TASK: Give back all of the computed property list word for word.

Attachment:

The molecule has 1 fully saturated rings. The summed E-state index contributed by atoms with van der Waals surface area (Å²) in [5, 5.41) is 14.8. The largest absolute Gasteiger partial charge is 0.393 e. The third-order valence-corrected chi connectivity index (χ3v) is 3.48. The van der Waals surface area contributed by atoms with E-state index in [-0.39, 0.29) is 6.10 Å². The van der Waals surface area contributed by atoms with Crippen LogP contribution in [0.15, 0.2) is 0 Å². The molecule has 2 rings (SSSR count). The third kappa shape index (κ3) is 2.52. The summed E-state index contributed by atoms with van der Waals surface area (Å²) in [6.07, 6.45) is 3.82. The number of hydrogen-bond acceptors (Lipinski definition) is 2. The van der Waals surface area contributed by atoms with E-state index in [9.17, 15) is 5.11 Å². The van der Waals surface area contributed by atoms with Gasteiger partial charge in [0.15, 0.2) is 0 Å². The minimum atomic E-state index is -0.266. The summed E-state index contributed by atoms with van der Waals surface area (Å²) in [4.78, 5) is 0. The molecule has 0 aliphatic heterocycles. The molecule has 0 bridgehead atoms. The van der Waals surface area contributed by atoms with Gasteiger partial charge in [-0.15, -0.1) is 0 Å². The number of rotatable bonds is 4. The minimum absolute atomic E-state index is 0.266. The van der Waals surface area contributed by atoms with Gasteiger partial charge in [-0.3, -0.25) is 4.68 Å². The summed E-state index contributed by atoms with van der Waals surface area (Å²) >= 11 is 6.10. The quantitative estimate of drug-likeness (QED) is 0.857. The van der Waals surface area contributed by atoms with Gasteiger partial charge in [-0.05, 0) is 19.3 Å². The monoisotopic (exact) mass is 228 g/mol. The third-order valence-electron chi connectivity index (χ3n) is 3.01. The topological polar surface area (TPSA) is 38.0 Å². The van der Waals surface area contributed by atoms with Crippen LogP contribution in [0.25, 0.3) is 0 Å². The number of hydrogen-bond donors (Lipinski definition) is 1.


The molecule has 1 fully saturated rings. The summed E-state index contributed by atoms with van der Waals surface area (Å²) in [5, 5.41) is 14.8. The largest absolute Gasteiger partial charge is 0.393 e. The third-order valence-corrected chi connectivity index (χ3v) is 3.48. The van der Waals surface area contributed by atoms with E-state index in [-0.39, 0.29) is 6.10 Å². The van der Waals surface area contributed by atoms with Crippen LogP contribution in [0.15, 0.2) is 0 Å². The molecule has 2 rings (SSSR count). The third kappa shape index (κ3) is 2.52. The summed E-state index contributed by atoms with van der Waals surface area (Å²) in [6.07, 6.45) is 3.82. The number of hydrogen-bond acceptors (Lipinski definition) is 2. The van der Waals surface area contributed by atoms with E-state index in [9.17, 15) is 5.11 Å². The van der Waals surface area contributed by atoms with Gasteiger partial charge in [0.15, 0.2) is 0 Å². The minimum atomic E-state index is -0.266. The summed E-state index contributed by atoms with van der Waals surface area (Å²) in [4.78, 5) is 0. The molecule has 0 aliphatic heterocycles. The molecule has 0 bridgehead atoms. The van der Waals surface area contributed by atoms with Gasteiger partial charge in [-0.15, -0.1) is 0 Å². The number of rotatable bonds is 4. The minimum absolute atomic E-state index is 0.266. The van der Waals surface area contributed by atoms with Gasteiger partial charge in [-0.3, -0.25) is 4.68 Å². The summed E-state index contributed by atoms with van der Waals surface area (Å²) >= 11 is 6.10. The quantitative estimate of drug-likeness (QED) is 0.857. The van der Waals surface area contributed by atoms with Gasteiger partial charge in [-0.05, 0) is 19.3 Å². The monoisotopic (exact) mass is 228 g/mol. The third-order valence-electron chi connectivity index (χ3n) is 3.01. The topological polar surface area (TPSA) is 38.0 Å². The van der Waals surface area contributed by atoms with Crippen LogP contribution in [0.25, 0.3) is 0 Å². The number of hydrogen-bond donors (Lipinski definition) is 1.